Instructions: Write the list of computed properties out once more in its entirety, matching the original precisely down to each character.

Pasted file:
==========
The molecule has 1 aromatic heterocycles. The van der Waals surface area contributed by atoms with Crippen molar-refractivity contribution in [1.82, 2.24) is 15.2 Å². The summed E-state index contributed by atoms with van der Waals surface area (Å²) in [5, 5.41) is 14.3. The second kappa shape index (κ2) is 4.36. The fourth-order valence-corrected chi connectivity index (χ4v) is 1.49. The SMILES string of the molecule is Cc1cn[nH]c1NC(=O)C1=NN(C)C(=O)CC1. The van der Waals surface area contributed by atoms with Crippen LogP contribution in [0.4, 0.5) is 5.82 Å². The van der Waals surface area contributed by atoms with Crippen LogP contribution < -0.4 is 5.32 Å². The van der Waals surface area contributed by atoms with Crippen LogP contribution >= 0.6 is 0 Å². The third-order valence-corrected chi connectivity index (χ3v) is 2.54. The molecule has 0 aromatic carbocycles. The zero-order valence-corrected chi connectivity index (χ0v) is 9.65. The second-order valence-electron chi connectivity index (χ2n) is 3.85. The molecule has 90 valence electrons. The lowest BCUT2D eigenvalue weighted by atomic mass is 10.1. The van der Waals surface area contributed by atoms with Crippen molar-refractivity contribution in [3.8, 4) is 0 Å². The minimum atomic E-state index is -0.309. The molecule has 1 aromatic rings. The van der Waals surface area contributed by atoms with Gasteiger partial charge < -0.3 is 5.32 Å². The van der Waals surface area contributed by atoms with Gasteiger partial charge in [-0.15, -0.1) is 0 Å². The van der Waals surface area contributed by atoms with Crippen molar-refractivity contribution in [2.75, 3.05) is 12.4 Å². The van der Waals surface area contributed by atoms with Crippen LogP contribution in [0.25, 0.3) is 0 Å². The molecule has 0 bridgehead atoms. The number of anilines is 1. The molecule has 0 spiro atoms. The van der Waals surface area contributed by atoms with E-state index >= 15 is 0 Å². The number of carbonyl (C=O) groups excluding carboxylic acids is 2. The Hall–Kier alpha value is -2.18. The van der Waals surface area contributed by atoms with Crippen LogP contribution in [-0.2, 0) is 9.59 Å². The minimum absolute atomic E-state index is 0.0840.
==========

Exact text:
The molecule has 1 aromatic heterocycles. The van der Waals surface area contributed by atoms with Crippen molar-refractivity contribution in [1.82, 2.24) is 15.2 Å². The summed E-state index contributed by atoms with van der Waals surface area (Å²) in [5, 5.41) is 14.3. The second kappa shape index (κ2) is 4.36. The fourth-order valence-corrected chi connectivity index (χ4v) is 1.49. The SMILES string of the molecule is Cc1cn[nH]c1NC(=O)C1=NN(C)C(=O)CC1. The van der Waals surface area contributed by atoms with Crippen LogP contribution in [0.4, 0.5) is 5.82 Å². The van der Waals surface area contributed by atoms with Crippen LogP contribution < -0.4 is 5.32 Å². The van der Waals surface area contributed by atoms with Crippen LogP contribution >= 0.6 is 0 Å². The third-order valence-corrected chi connectivity index (χ3v) is 2.54. The molecule has 0 aromatic carbocycles. The zero-order valence-corrected chi connectivity index (χ0v) is 9.65. The second-order valence-electron chi connectivity index (χ2n) is 3.85. The molecule has 90 valence electrons. The lowest BCUT2D eigenvalue weighted by atomic mass is 10.1. The van der Waals surface area contributed by atoms with Crippen molar-refractivity contribution in [3.8, 4) is 0 Å². The minimum atomic E-state index is -0.309. The molecule has 1 aromatic rings. The van der Waals surface area contributed by atoms with Gasteiger partial charge < -0.3 is 5.32 Å². The van der Waals surface area contributed by atoms with Gasteiger partial charge in [-0.15, -0.1) is 0 Å². The van der Waals surface area contributed by atoms with Crippen molar-refractivity contribution in [2.75, 3.05) is 12.4 Å². The van der Waals surface area contributed by atoms with Crippen LogP contribution in [0.25, 0.3) is 0 Å². The molecule has 0 bridgehead atoms. The number of anilines is 1. The molecule has 0 spiro atoms. The van der Waals surface area contributed by atoms with E-state index >= 15 is 0 Å². The number of carbonyl (C=O) groups excluding carboxylic acids is 2. The Hall–Kier alpha value is -2.18. The van der Waals surface area contributed by atoms with Crippen LogP contribution in [-0.2, 0) is 9.59 Å². The minimum absolute atomic E-state index is 0.0840.